However, Insilico's revolutionary progress was not without obstacles. Working with large amounts of data poses particular challenges in terms of centralization and security. Health data are usually scattered and collected. Each doctor, health center and hospital has its own silo and due to data protection regulations, data is usually only shared when it is necessary for patient care. The availability of synthesized patient data is critical to the success of Insilico's AI algorithm and is simply not available.

While looking for a solution to the security and centralization issues associated with this type of data, Alex and the team at Insilico Medicine immediately came across blockchain technology and a distributed ledger. The immutability of blockchain data sets and the ability to have multiple decentralized nodes to carry data into a public ledger offer solutions to complex patient data problems. This technology is what they are looking for, but they need a partner to build it with them. Insilico has formed a joint venture with leading European blockchain firm Bitfury (now one of the largest emerging technology companies on the continent) and founded a new company called Longenesis. The goal of Longenesis is clear: to create a blockchain health ecosystem that takes into account the sensitive requirements for health data and biotechnology research applications.

Longenesis designed a blockchain-based environment for healthcare/biotechnology stakeholders, including patient organizations, biomedical research teams, and research partners and sponsors. The nice thing about Longenesis's decisions is that there is always a statement of approval. When patients consent to their data being shared for any purpose, there is consistent evidence of their consent.

Its first product, Curator, is used by hospitals and other care facilities to provide researchers with available data securely and consistently without compromising patient confidentiality. This feature allows researchers to view records without compromising the security of patient data. If a researcher or company is interested in using that data, the second product of Longgenesis Engage offers it. Engage also allows hospitals and researchers to quickly engage patients in new medical studies and research by recording current patient consent. Whether AI is used to analyze new medical test data or "old" medical record data, patients know this and can choose consent if they find it convenient. Longenesis has implemented this solution in public hospitals, government biobanks and others. His work gives artificial intelligence companies like Insilico Medicine access to vast amounts of data that can be used to analyze artificial intelligence, leading to more treatments and drug discovery.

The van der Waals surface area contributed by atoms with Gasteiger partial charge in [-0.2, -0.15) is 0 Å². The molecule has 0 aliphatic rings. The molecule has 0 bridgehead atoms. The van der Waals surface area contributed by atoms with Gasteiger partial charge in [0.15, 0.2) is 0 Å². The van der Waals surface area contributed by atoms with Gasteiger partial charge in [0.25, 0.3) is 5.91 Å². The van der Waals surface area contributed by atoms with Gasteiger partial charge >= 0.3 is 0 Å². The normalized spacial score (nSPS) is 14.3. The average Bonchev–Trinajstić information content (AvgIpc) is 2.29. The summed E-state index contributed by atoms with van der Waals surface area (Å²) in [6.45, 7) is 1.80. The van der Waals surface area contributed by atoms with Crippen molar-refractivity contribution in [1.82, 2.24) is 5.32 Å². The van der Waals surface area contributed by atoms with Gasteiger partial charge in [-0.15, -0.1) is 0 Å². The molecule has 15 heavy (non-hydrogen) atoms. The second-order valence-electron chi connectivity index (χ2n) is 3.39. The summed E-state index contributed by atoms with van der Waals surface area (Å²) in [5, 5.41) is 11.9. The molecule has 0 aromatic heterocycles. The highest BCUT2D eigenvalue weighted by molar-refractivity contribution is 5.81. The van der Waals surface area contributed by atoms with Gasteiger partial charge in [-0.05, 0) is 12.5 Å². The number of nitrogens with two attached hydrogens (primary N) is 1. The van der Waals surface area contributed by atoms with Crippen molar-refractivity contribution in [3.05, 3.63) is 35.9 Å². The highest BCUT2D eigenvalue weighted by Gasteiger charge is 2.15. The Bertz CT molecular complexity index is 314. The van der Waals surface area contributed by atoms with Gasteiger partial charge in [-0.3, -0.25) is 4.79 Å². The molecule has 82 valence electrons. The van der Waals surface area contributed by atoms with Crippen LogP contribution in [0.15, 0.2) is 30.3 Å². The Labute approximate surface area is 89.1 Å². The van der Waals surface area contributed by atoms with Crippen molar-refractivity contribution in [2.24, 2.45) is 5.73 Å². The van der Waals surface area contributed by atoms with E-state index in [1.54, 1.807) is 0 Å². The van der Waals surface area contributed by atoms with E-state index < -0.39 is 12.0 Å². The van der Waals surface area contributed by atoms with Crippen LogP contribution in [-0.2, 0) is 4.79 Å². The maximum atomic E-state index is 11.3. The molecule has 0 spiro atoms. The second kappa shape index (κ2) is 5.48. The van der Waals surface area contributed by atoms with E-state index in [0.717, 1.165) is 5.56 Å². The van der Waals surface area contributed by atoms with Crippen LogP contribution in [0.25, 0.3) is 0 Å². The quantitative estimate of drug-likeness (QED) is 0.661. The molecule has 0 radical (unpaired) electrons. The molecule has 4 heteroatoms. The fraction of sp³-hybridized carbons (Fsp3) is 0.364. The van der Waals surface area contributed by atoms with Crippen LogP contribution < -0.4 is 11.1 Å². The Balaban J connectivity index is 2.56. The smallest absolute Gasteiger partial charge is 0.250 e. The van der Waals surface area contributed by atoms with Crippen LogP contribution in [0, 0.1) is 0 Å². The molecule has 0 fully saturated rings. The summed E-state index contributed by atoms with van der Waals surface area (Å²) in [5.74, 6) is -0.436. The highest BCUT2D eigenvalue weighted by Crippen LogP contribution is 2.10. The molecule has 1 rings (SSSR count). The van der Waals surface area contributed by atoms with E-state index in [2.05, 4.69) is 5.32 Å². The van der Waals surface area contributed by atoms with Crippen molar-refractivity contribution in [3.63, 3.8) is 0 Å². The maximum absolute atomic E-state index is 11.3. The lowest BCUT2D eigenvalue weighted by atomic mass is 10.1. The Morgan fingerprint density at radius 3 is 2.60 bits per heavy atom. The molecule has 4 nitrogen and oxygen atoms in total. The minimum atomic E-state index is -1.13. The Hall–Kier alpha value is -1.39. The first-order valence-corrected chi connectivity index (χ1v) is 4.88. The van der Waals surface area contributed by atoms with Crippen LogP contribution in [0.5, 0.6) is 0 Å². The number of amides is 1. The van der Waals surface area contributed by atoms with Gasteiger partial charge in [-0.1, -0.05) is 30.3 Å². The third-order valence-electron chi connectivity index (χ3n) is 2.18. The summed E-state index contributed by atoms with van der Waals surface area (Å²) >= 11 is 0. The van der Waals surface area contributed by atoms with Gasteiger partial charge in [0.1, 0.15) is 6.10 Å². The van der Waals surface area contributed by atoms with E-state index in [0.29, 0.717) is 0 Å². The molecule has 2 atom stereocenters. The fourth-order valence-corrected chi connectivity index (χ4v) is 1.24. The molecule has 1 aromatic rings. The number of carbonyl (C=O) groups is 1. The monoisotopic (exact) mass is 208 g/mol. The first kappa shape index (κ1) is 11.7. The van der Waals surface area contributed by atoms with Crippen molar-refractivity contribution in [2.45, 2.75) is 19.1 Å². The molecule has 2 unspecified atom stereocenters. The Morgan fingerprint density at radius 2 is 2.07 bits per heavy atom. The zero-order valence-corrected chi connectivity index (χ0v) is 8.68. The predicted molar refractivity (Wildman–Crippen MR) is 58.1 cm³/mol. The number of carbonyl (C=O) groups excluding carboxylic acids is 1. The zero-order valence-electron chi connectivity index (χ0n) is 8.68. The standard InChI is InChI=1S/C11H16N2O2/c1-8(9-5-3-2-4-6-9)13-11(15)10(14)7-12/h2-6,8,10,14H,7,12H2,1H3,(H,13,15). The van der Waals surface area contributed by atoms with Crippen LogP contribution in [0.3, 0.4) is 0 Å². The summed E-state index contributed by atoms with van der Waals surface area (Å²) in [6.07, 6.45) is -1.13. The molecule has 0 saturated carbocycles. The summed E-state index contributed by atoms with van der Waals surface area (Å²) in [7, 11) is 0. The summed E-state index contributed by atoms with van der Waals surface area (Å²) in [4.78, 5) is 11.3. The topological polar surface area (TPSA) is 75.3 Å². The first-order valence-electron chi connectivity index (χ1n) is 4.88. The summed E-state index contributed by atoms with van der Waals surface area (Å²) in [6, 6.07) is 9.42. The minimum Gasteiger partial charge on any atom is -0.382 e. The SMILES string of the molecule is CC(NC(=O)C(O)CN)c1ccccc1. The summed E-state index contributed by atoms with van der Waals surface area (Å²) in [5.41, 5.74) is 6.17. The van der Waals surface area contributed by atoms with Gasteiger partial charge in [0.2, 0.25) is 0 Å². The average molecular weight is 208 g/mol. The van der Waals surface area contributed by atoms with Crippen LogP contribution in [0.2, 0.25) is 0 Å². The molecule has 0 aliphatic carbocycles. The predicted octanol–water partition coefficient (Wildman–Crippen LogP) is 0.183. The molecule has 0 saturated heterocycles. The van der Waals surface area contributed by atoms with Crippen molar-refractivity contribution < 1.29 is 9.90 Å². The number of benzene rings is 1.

While I've highlighted two companies here, there are thousands of start-ups, research institutes, and stellar doctors working tirelessly to increase people's life expectancy. They can all benefit from the unlocked blockchain data and analytical power of artificial intelligence. The average hospital generates 760 terabytes of data per year, but 80% of that valuable data is unstructured and inaccessible to researchers. It must remain protected and the patient must permanently consent to its use. This disorder stops progress in all aspects of medicine. The combination of blockchain and AI can share that data for analysis, facilitate patient consent, track clinical data usage, and more.

Without blockchain for artificial intelligence, it lacks the ethical resources and protected biomedical data needed to find new solutions. Without artificial intelligence, large amounts of blockchain-protected data remain secure, but cannot be used for research. Progress comes when these innovations work together, just as important public health initiatives have succeeded in recent decades thanks to the advent of the World Wide Web. Hence our goal should be a more complete presentation of this technology to the market so that longevity-oriented treatments are available to all. Today's users are ready to trade their personal data, but have rapidly growing privacy concerns. In a survey conducted by confidentiality and digital securities firm Entrust, only 21% of respondents trusted established global brands to protect their personal information.

As the pressure on data confidentiality increases at Big Tech, these companies are starting to make significant investments in security solutions. Internet use has increased over the past year as more and more people are spending time at home due to the COVID-19 blockage. And consumer awareness of the use or misuse of data increases with use. For example, a recent study by Startpage, a privacy-focused search engine company, found that 62% of Americans are becoming more aware of how their data is used online, including targeting ads based on their browsing history and location. With concerns about the way companies collect information growing, new laws quickly emerged in the United States and abroad to address the issue. In 2016 the European Union issued the General Data Protection Regulation. Two years later, California signed the California Consumer Privacy Act, the most stable federal data protection law in history. Since then, Virginia has become the only other state in the United States to successfully pass comprehensive legislation, the Virginia Consumer Protection Act.